Jim Thome is officially an Indian again, returning to the place where he struck fear into the hearts of American League pitchers for 12 seasons.
When he last donned the cloth of The Tribe, Thome was wrapping up a historically great 2002 season in which he had hit 52 home runs while leading the league with a .677 percentage.
In honor of his return, I have taken the liberty of publishing a roster consisting of the best seasons in the history of the Cleveland Indians franchise.
After several years of dwindling in obscurity after dominating the first eight years of the American League Central, the Indians finally returned to form in 2007 and Victor Martinez was a big reason why. The 28-year-old backstop was worth plus-7 runs on the year with the glove. With the bat, he clubbed out 25 home runs, 40 doubles and topped the .500 slugging percentage plateau.
2002 was actually before Jim Thome became a permanent DH who couldn’t be trusted near first base so he's out there for this list. Thome was the premier hitter in the league that year, putting up league leading totals in slugging (.677) and OPS+ (197). Meanwhile, despite getting pitched around 122 times during the season he still found enough at-bats to club a franchise record 52 home runs.
Hall-of-Famer Nap Lajoie was the only American Leaguer not named Cobb to win a batting title between 1907 and 1915 edging the Georgia Peach .3840 to .3833 on the last game of the year. Nap—whose team was called the “Naps” in his honor—also led the league in doubles with 51 while putting up an OPS+ just south of 200.
Without a doubt, the most dominant hitter of 1953, Al Rosen notched his first and only MVP award by throwing up a league leading totals in home runs (43), RBIs (145), runs scored (115), slugging percentage (.613) and OPS+ (179). Mickey Vernon barely beat him out for the batting crown, .337 to .336 and the only player with a higher on-base percentage—Gene Woodling—did so by just seven points over about 200 fewer plate appearances.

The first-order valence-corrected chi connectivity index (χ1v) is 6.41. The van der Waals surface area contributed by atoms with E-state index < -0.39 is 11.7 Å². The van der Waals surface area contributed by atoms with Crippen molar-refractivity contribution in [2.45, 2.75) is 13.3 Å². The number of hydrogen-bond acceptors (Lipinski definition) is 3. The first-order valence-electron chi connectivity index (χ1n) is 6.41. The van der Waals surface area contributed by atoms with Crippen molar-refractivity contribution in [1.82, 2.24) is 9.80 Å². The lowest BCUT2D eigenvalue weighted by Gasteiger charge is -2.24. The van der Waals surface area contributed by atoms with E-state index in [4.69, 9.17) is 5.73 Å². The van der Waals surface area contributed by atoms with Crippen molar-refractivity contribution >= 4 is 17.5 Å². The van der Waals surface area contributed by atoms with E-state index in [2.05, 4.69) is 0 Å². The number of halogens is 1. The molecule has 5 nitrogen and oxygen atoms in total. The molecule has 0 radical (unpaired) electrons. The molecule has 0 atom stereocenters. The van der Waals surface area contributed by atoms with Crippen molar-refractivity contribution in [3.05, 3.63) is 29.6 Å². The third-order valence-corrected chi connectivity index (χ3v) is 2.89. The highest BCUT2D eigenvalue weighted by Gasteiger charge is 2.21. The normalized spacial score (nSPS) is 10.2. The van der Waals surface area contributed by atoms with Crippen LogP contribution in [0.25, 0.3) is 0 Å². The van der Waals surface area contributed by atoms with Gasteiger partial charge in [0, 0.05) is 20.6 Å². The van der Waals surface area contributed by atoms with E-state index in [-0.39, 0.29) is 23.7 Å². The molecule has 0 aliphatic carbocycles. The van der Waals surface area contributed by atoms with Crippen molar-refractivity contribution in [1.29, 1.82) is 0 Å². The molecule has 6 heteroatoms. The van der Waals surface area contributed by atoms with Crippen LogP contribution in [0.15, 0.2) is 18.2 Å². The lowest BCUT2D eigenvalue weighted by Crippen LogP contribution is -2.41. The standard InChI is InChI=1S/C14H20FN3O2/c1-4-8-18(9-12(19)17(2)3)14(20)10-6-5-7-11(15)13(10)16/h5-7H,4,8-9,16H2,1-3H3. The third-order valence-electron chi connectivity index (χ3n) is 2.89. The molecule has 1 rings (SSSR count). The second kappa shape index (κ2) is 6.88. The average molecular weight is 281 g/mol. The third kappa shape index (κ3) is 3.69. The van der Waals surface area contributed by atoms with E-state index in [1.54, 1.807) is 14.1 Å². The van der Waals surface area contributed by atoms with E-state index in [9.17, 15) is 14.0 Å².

It’s tough to have an all-around year quite as good as Lou Boudreau did in 1948. With the bat, he hit .355/.453/.534 with 18 dingers, 106 RBIs, and a 164 OPS+. With the glove, he led the American League with a whopping 1.9 defensive wins above replacement. And on top of all that, he was also the manager of the Indians, and took them to their first world championship in 28 years—and the first championship ever won by an integrated team.
Or 1994. Or 1996. It’s really tough to go wrong with Albert Belle, who was one of the most dominant hitters of the ‘90s. In 1995, Belle hit .317 and led the league slugging with a .690 clip. In addition, he became the first player to put up both 50 home runs and 50 doubles in the same season and led the league in both runs scored and RBIs. In the process, he managed to lead the Cleveland Indians explosive offense to a 100-44 record and their first playoff appearance in over 40 years.
Tris Speaker played center field in a way that few could, playing unbelievably shallow such that he could make a number of 8u putouts and 6-8-3 double plays. In his career, he accumulated an incredible 449 outfield assists including 26 in 1923. He wasn’t too shabby with the bat either, putting up an insane line of .380/.469/.610 for a 182 OPS+. The all-time doubles leader put up a career high in the number with a league-leading 59 helping contribute to his career high 130 RBIs.
Long before there was a Black Sox scandal or a little boy crying, "Say it ain’t so," Joe Jackson was tearing it up over in Cleveland. Shoeless Joe finished second in the league to Ty Cobb with a .408 batting average and a .590 slugging percentage, but managed to edge him out with a league leading .468 on-base percentage. Between his on-base skills and speed—19 triples and 41 stolen bases—he would make an excellent leadoff hitter for this team.